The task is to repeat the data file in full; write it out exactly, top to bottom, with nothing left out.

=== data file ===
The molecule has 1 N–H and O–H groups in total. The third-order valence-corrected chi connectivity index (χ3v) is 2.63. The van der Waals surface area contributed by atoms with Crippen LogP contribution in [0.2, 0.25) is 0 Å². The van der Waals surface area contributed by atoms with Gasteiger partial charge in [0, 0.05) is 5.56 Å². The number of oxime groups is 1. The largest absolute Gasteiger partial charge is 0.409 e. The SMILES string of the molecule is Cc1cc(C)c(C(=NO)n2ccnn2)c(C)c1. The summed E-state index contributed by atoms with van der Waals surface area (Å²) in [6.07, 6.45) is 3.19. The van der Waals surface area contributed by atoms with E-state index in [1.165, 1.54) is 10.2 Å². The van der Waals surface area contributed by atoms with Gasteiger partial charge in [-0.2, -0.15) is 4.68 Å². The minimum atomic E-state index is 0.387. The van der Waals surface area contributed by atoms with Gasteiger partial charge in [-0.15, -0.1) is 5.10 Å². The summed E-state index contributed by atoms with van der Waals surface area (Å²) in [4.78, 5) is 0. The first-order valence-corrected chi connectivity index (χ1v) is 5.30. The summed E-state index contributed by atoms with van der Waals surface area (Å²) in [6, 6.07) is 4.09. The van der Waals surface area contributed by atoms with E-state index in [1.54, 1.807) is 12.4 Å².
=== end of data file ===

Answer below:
The molecule has 1 N–H and O–H groups in total. The third-order valence-corrected chi connectivity index (χ3v) is 2.63. The van der Waals surface area contributed by atoms with Crippen LogP contribution in [0.2, 0.25) is 0 Å². The van der Waals surface area contributed by atoms with Gasteiger partial charge in [0, 0.05) is 5.56 Å². The number of oxime groups is 1. The largest absolute Gasteiger partial charge is 0.409 e. The SMILES string of the molecule is Cc1cc(C)c(C(=NO)n2ccnn2)c(C)c1. The summed E-state index contributed by atoms with van der Waals surface area (Å²) in [6.07, 6.45) is 3.19. The van der Waals surface area contributed by atoms with E-state index in [1.165, 1.54) is 10.2 Å². The van der Waals surface area contributed by atoms with Gasteiger partial charge in [-0.2, -0.15) is 4.68 Å². The minimum atomic E-state index is 0.387. The van der Waals surface area contributed by atoms with Gasteiger partial charge in [-0.15, -0.1) is 5.10 Å². The summed E-state index contributed by atoms with van der Waals surface area (Å²) in [4.78, 5) is 0. The first-order valence-corrected chi connectivity index (χ1v) is 5.30. The summed E-state index contributed by atoms with van der Waals surface area (Å²) in [6, 6.07) is 4.09. The van der Waals surface area contributed by atoms with E-state index in [1.54, 1.807) is 12.4 Å².